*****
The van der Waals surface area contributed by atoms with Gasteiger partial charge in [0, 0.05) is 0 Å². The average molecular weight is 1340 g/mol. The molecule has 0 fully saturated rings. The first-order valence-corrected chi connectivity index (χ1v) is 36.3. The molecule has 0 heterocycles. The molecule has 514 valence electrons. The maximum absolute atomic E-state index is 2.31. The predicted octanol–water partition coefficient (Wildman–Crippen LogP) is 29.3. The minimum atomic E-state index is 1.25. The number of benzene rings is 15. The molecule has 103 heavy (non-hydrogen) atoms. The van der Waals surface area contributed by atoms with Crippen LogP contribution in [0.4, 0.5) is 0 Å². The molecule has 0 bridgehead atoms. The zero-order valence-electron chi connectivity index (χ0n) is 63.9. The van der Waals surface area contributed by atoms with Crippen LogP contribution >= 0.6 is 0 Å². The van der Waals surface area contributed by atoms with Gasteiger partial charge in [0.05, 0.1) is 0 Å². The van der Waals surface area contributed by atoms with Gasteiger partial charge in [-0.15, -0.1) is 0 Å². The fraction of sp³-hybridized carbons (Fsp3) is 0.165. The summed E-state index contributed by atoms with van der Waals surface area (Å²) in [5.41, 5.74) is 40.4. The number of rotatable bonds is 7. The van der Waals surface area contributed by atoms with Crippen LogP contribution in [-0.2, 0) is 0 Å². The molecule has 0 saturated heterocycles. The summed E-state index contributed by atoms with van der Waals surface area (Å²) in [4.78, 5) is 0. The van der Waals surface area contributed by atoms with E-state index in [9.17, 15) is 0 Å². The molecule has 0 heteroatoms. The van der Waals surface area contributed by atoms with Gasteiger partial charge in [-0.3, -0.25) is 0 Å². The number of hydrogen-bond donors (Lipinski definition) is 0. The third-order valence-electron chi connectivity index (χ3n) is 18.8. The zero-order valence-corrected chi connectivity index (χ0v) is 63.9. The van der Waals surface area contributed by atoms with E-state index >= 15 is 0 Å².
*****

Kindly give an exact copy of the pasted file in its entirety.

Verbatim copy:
The van der Waals surface area contributed by atoms with Gasteiger partial charge in [0, 0.05) is 0 Å². The average molecular weight is 1340 g/mol. The molecule has 0 fully saturated rings. The first-order valence-corrected chi connectivity index (χ1v) is 36.3. The molecule has 0 heterocycles. The molecule has 514 valence electrons. The maximum absolute atomic E-state index is 2.31. The predicted octanol–water partition coefficient (Wildman–Crippen LogP) is 29.3. The minimum atomic E-state index is 1.25. The number of benzene rings is 15. The molecule has 103 heavy (non-hydrogen) atoms. The van der Waals surface area contributed by atoms with Crippen LogP contribution in [0.4, 0.5) is 0 Å². The molecule has 0 bridgehead atoms. The zero-order valence-electron chi connectivity index (χ0n) is 63.9. The van der Waals surface area contributed by atoms with Crippen LogP contribution >= 0.6 is 0 Å². The van der Waals surface area contributed by atoms with Gasteiger partial charge in [0.05, 0.1) is 0 Å². The van der Waals surface area contributed by atoms with Gasteiger partial charge in [-0.15, -0.1) is 0 Å². The fraction of sp³-hybridized carbons (Fsp3) is 0.165. The summed E-state index contributed by atoms with van der Waals surface area (Å²) in [5.41, 5.74) is 40.4. The number of rotatable bonds is 7. The van der Waals surface area contributed by atoms with Crippen LogP contribution in [-0.2, 0) is 0 Å². The molecule has 0 saturated heterocycles. The summed E-state index contributed by atoms with van der Waals surface area (Å²) in [4.78, 5) is 0. The van der Waals surface area contributed by atoms with E-state index in [9.17, 15) is 0 Å². The molecule has 0 heteroatoms. The van der Waals surface area contributed by atoms with Gasteiger partial charge in [-0.3, -0.25) is 0 Å². The number of hydrogen-bond donors (Lipinski definition) is 0. The third-order valence-electron chi connectivity index (χ3n) is 18.8. The zero-order valence-corrected chi connectivity index (χ0v) is 63.9. The van der Waals surface area contributed by atoms with E-state index >= 15 is 0 Å².